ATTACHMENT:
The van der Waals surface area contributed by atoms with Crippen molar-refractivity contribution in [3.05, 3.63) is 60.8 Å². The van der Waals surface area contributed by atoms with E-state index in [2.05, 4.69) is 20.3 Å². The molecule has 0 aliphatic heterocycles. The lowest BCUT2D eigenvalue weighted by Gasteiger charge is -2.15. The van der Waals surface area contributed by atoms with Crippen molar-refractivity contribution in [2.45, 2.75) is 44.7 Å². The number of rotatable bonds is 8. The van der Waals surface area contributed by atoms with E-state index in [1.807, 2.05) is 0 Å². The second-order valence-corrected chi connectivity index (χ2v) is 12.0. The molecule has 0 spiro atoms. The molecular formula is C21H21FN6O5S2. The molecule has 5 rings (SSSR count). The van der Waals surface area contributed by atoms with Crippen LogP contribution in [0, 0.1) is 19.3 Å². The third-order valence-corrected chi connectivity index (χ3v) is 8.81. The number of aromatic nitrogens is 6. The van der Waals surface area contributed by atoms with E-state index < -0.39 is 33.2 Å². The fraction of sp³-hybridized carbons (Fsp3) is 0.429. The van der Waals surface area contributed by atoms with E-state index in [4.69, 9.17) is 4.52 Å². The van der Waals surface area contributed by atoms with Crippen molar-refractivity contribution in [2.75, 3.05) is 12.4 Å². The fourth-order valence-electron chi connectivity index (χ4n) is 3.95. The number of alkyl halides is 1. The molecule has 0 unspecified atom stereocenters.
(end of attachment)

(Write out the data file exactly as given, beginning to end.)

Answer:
The van der Waals surface area contributed by atoms with Crippen molar-refractivity contribution in [3.05, 3.63) is 60.8 Å². The van der Waals surface area contributed by atoms with E-state index in [2.05, 4.69) is 20.3 Å². The molecule has 0 aliphatic heterocycles. The lowest BCUT2D eigenvalue weighted by Gasteiger charge is -2.15. The van der Waals surface area contributed by atoms with Crippen molar-refractivity contribution in [2.45, 2.75) is 44.7 Å². The number of rotatable bonds is 8. The van der Waals surface area contributed by atoms with E-state index in [1.807, 2.05) is 0 Å². The second-order valence-corrected chi connectivity index (χ2v) is 12.0. The molecule has 0 spiro atoms. The molecular formula is C21H21FN6O5S2. The molecule has 5 rings (SSSR count). The van der Waals surface area contributed by atoms with Crippen LogP contribution in [0, 0.1) is 19.3 Å². The third-order valence-corrected chi connectivity index (χ3v) is 8.81. The number of aromatic nitrogens is 6. The van der Waals surface area contributed by atoms with E-state index < -0.39 is 33.2 Å². The fraction of sp³-hybridized carbons (Fsp3) is 0.429. The van der Waals surface area contributed by atoms with E-state index in [4.69, 9.17) is 4.52 Å². The van der Waals surface area contributed by atoms with Crippen molar-refractivity contribution in [2.75, 3.05) is 12.4 Å². The fourth-order valence-electron chi connectivity index (χ4n) is 3.95. The number of alkyl halides is 1. The molecule has 0 unspecified atom stereocenters.